After the recent booms of “mini” retro consoles packed with classic games, including the Genesis Mini and the Game Gear Micro, Sega is thinking about doing it again. A company executive told Japanese gaming magazine Famitsu that Sega’s next classic console release might be a “Dreamcast Mini,” reviving the company’s last full game machine from 1999.
The Dreamcast was an initial success thanks to its 128-bit power, far outclassing the N64 and PlayStation. But it was crushed by the launch of the PS2 (and to a lesser extent, the Xbox and GameCube), and Sega transitioned to a game publisher making its games for competing consoles shortly thereafter. Even so, a library of innovative titles and novel hardware, like memory cards with built-in LCD screens and an online multiplayer system, have given the Dreamcast a lasting legacy.
Retro “mini” consoles have become a popular way for game companies to squeeze a little cash out of their old libraries. Old game ROMs can run on super-cheap hardware, with shrunken devices typically costing well below $100, and collectors love the tiny, functional glimpses into their childhoods. It helps that these revived consoles work with new HDMI-enabled TVs in ways the originals don’t without some expensive converters.
The Dreamcast would take a little more work than previous mini consoles—the most advanced we’ve seen thus far is the much less powerful original PlayStation. But speaking for myself, I’d lay my money down on day one.
Here are ten games we’d love to see on a Dreamcast Mini. You can have this list for free, Sega.
You can’t have a Sega console without a Sonic game (unless it’s the Sega Saturn, I guess—but we don’t talk about that). Sonic Adventure was the blue blur’s first foray into 3D platforming, and while it’s far from perfect, it gets the essential speed and ‘tude of the character down well. It’s also a more well-rounded game than the sequel, even accounting for slower sections. Maybe they could make the fishing section optional?
The Dreamcast was home to tons of great racers, but none beat out this enhanced port of Sega’s own arcade racer. That ridiculously earnest Daaaaaaay-to-NA song is still seared into my memory from 90s arcades. While the racing in Daytona USA is simple, it’s also pure and timeless. It would warm racing fans’ hearts to see those rumbling polygons drift to the left again.
There are tons and tons of great fighters for the Dreamcast. A case could be made for Marvel vs. Capcom 2, Sega’s own Virtua Fighter 3, or even more niche games like Project Justice. But to my mind no fighter has such lasting influence, or is as easy to return to, as SoulCalibur. The weapon-based fighter is easy to pick up and hard to master, and you can still clearly see its DNA in modern 3D fighters.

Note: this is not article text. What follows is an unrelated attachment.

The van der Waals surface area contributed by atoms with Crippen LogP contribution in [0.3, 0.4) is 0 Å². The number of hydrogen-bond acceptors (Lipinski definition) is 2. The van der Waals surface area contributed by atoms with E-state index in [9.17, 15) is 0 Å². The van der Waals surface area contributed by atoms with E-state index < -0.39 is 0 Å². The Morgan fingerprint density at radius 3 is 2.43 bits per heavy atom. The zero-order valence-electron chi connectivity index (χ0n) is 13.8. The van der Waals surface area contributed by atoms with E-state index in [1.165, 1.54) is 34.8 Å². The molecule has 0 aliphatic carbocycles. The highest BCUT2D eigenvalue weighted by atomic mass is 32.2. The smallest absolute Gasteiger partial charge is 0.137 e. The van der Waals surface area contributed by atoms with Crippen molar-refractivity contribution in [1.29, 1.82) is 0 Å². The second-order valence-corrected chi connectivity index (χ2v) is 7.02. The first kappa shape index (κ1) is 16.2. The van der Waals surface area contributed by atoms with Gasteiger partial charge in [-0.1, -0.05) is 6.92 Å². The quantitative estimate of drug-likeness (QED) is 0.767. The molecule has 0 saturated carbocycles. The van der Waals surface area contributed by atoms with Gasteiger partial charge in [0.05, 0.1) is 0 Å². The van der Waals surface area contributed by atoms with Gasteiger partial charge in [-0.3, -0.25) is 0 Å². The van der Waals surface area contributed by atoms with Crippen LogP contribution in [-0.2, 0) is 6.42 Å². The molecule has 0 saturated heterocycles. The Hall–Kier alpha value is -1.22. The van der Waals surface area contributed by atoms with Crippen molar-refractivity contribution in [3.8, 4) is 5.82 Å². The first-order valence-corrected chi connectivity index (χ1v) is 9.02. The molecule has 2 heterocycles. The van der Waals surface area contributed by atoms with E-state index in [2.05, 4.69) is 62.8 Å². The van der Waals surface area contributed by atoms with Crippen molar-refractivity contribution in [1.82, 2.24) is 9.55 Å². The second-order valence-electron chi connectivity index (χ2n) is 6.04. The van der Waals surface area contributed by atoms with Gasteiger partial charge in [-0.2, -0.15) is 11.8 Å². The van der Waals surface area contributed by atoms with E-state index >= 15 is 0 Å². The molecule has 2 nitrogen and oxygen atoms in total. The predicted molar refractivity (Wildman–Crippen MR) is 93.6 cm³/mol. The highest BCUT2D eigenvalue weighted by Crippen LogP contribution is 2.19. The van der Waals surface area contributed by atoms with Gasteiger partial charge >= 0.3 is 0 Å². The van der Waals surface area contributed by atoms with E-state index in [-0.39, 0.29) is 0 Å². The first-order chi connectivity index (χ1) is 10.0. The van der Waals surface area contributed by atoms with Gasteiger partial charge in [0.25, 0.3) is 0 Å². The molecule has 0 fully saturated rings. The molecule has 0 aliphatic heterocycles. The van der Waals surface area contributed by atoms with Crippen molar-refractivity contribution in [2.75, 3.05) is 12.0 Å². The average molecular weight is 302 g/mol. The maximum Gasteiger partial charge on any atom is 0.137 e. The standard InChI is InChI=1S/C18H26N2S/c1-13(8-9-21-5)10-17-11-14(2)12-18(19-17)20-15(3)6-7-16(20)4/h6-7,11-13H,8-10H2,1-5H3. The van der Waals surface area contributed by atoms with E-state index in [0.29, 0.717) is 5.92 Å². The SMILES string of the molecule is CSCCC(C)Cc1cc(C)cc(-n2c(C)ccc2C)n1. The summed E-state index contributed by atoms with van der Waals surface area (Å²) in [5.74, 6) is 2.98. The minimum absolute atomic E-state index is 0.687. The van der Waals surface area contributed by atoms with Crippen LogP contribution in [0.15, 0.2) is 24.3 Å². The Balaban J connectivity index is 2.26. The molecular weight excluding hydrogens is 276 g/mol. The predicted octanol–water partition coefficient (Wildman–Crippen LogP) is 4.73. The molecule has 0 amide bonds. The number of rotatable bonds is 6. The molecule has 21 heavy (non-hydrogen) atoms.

Jet Set Radio
Undeniably stylish, timelessly influential, and still funky as hell, this gets an automatic mention on almost any list of Dreamcast games. Also called Jet Grind Radio in some markets, the Sega graffiti game fuses the 90s skateboarding trend with mission-based gameplay. But the game’s cel-shaded graphics, razor-sharp character design, and undeniably appealing soundtrack are what make it timeless, even with dated and sometimes frustrating levels.
Power Stone 2
SoulCalibur is damn near perfect for a one-on-one fighter, but if you want to throw down with four players at once, you’ve got to go for Power Stone 2. This free-for-all feels kind of like a top-down version of Smash Bros., with nutty cartoon characters, screen-filling super attacks, and some eye-popping boss fights. Simple, short, and sweet, it’s a perfect party game for crowds that don’t know how to wavedash.
A zany wish fulfilment setup, great sense of speed, and a star-studded soundtrack of 90s punk rock made Crazy Taxi an instant arcade smash hit. The Dreamcast version is a perfect port, letting players crash their way through San Francisco traffic on the way to Tower Records, or actually play the game with skill and reach for that S-class license. Just make sure that soundtrack is intact, unlike some ports on modern platforms.
The Dreamcast hosted many well-received “bullet hell” shooters, but none has been so praised as Ikaruga. Released only in Japan on the Dreamcast, it’s now considered one of the best shooters ever made, and eventually it got the western release (and several re-releases) that so many were craving. A Dreamcast Mini would be a great way to relive the top-down shooter’s golden hour with the original controller.
Resident Evil: Code Veronica
Capcom’s survival horror series was a blockbuster in the 90s, and this Dreamcast exclusive (at the time) was the best and most advanced version. It showcases the best gameplay and graphics of any Resident Evil game prior to the series’ rebirth with RE4 on the GameCube. If you want a trip back in time to the days when horror games had static backgrounds and tank controls, Code Veronica is your ticket.
Space Channel 5
We’d have given the rhythm game slot to Sega’s Samba de Amigo, if it weren’t for the fact that it requires custom maraca controllers. Space Channel 5 is a good substitute, though: a kooky sci-fi story is painted over J-pop beats and Jetsons-inspired character designs. The game’s a little short, so Sega couple pack in the sequel Part 2 to pad it out.
Skies of Arcadia
The Dreamcast is home to a handful of great RPGs, but none have stood the test of time like Sega’s own Skies of Arcadia. This game fuses old-fashioned turn-based RPG combat with a bright, fresh world full of pirates and air ships. It’s nothing revolutionary in RPG terms, but its rock-solid presentation and appealing characters make it a cult classic…one that’s sadly never been re-released beyond the GameCube port. I’d buy a Dreamcast Mini for Skies of Arcadia alone.